Analysis of Petroleum Fuels by Midband Infrared Spectroscopy 941019
A new analytical method based on midband infrared spectroscopy in the 4,000-400 cm-1 wavenumber region has been developed that allows for rapid and reliable measurement of several pertinent fuel properties simultaneously. The method may be automated and, by using commercially available Fourier transform infrared (FTIR) equipment, would be eminently suitable for laboratory and field applications.
Preliminary studies show that midband infrared spectroscopic data may be calibrated to determine those fuel properties that are due to chemical structural features that give rise to active infrared resonance bands. The measured fuel property values must relate linearly to spectral intensities, that is, they must obey Beer's law. In this study, the initially selected fuel properties were aromatic hydrocarbon-, benzene-, and MTBE contents, carbon-to-hydrogen ratio, heat of combustion, cetane index, refractive index, viscosity, and density. Good correlations were found between FTIR and nuclear magnetic resonance (NMR) data, and between FTIR and cetane number, as measured in the constant volume combustion apparatus (CVCA). NMR data may be considered definitive in chemical structural arguments. Since the FTTR data correlate well with both the fundamental NMR and the CVCA-determined cetane number data, by inference, the correlations elevate the fundamental credibility of the CVCA data as well.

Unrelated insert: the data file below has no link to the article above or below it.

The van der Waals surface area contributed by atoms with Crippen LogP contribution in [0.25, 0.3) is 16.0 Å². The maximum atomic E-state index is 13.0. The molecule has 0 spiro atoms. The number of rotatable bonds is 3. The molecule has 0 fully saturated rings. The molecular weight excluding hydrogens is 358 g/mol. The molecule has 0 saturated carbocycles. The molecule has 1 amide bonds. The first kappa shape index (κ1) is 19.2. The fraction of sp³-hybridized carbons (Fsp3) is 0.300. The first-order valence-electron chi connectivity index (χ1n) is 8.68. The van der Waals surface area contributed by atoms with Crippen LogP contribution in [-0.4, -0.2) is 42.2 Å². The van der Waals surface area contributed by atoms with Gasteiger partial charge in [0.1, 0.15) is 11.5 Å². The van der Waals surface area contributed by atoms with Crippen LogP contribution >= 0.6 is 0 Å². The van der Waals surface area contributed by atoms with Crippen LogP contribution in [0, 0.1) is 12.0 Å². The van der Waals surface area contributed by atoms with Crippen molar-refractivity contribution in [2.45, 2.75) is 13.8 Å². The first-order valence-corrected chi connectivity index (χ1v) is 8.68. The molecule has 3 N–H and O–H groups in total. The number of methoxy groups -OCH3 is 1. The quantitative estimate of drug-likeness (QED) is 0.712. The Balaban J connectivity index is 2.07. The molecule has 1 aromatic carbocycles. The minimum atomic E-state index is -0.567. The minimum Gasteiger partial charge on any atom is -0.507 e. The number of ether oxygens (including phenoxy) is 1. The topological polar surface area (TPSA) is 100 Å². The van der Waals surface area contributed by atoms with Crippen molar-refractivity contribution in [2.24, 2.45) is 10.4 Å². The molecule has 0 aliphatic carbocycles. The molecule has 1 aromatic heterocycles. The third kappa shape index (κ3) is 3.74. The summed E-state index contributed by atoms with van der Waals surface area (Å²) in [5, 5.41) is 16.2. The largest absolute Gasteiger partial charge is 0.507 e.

Usefulness of the method is discussed for middle distillate fuels (DF-2, JP-5, JP-8, Jet A, and Jet A-1), for gasolines, and for natural gas.